You’re not a cat, you just like bringing people dead birds in your mouth
You are better than most other people. You are perhaps more lithe, more graceful, surely more cunning, definitely more skittish and just the right mixture of totally composed and suddenly spastic. You are better at catching lizards, too. You do not overtly flaunt it, though. After all, it’s not an opinion to be argued. It’s fact. Pure fact. This is cattitude.
In an attempt to advertise your unique skill set, you may want to add cattitude to the skills on your LinkedIn page. It’s a valuable skill that encompasses your unique personality, right? I’m here to advise you, to softly place my hand on your hand poised over the computer mouse, ready to click, and solemnly shake my head. No.
If you have already added cattitude to your LinkedIn skills, you may have already witnessed this skill’s static position next to the unchanging “0” on your profile, because nobody has endorsed your cattitude, and nobody will.
In your own eyes, you may see yourself as someone who is fiercely independent. Someone who has phenomenal reflexes. Someone who is more analytical and less emotional. You may feel comfortable within the bounds of this word cattitude, which (for you) conjures a misanthropic yet cuddly persona. In doing so, you may feel an inexplicable kinship to other cats. One day, you may look deeply into a cat’s eyes and realize that you will never experience such a profound spiritual connection with another human being. Ever.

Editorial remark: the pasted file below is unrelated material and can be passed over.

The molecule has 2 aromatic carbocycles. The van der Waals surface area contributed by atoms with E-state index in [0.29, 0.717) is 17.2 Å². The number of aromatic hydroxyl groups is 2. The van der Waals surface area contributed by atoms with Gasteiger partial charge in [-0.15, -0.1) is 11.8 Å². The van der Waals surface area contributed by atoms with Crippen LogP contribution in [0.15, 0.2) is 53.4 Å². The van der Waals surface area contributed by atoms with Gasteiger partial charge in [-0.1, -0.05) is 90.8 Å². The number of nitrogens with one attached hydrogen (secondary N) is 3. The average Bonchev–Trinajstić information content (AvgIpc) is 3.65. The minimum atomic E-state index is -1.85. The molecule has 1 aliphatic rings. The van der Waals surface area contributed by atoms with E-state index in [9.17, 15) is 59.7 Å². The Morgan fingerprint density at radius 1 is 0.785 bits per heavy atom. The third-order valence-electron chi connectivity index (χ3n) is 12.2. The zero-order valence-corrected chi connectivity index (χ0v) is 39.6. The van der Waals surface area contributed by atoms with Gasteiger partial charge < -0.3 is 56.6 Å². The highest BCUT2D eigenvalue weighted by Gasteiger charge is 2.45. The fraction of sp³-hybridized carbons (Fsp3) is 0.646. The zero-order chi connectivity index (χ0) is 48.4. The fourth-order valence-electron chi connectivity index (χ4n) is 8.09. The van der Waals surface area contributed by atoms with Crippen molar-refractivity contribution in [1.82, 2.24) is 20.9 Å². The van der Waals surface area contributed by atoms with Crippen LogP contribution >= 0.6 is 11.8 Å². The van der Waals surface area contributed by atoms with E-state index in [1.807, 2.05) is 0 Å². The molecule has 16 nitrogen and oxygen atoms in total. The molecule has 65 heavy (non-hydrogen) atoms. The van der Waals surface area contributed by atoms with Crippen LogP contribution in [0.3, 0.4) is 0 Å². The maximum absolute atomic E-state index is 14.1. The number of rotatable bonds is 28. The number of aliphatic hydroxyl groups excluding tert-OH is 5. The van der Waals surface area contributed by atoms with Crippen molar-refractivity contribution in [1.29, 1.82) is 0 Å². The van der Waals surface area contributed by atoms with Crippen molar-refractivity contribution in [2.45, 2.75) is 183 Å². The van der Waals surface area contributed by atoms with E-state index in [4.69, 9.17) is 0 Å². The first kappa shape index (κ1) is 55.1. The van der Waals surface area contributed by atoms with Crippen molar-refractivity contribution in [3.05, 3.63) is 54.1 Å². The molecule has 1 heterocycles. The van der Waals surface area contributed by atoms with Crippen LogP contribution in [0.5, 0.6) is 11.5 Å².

But others will only see stereotypes from popular culture: viral cat memes, hipster cartoon cats who wear glasses, old lady posters of kittens wearing feather boas and tiaras and the assorted reincarnations of the “crazy cat lady.” You will be written off as another freak who’s obsessed with cats. You will be distraught beyond belief. You will seek solace from the only “person” who understands you, your cat. And, of course, your cat will be like, “Wtf, I’m trying to nap?”
This is why you cannot add cattitude to your LinkedIn page. Just don’t. Deep down, you may feel like a cat, but you are not a cat. You’re just a weirdo who really likes yarn. Not that I would know.
Written by: Jess Driver — email@example.com
(This article is humor and/or satire, and its content is purely fictional. The story and the names of “sources” are fictionalized.)